The most successful founders I know are extremely savvy about execution. Superpowers.
But they also were thoughtful and clear about the strategic decisions they needed to make to execute so well.
Most founders aren’t good at both of those.
Winning founders learn that effective strategic decisions don’t come from generalized answers that work for everyone.
They are based on the foundational decisions that are unique to them and their business.
They find these when they kept digging to really answer the “it depends” questions.
What should we do about pricing, hiring, branding, features, etc.?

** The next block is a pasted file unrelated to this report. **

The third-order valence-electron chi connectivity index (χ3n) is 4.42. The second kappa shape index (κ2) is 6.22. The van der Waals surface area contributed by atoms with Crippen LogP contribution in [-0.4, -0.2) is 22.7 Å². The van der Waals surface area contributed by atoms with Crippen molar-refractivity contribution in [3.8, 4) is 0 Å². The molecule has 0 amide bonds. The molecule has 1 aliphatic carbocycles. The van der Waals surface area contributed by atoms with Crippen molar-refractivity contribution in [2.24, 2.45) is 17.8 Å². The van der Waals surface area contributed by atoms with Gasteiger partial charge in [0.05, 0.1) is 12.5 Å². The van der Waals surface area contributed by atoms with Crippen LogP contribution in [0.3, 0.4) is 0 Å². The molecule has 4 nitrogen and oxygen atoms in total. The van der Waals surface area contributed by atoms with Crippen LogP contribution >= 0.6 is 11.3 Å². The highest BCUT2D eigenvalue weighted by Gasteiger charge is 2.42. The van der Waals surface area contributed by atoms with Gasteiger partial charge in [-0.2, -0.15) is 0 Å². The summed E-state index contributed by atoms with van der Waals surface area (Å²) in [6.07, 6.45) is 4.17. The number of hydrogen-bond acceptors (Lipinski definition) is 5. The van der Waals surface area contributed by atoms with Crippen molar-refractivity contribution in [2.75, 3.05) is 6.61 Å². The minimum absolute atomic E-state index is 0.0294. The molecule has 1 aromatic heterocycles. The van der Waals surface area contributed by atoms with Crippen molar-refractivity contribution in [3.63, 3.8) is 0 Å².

It always depends on a few deeper strategic decisions that answer these questions:
1) Who specifically are your target customers?
2) What exactly do we deliver to these specific customers?
3) What do these target customers think is so amazing about your thing that they pay, stay, and rave about it to their friends.
4) Why are you different and better than your direct competition and indirect alternatives?
5) What do you care about that makes you turn away potential customers who don’t believe what you believe?
6) What irrefutable credibility do you have to make this specific customer believe why your product or services is so amazing compared to the competition?
7) What kind of growth and funding game are you playing?
If you can’t answer these questions clearly and say no to other things, your strategy won’t work well.
Bad strategy is the main cause of bad execution.
But only always.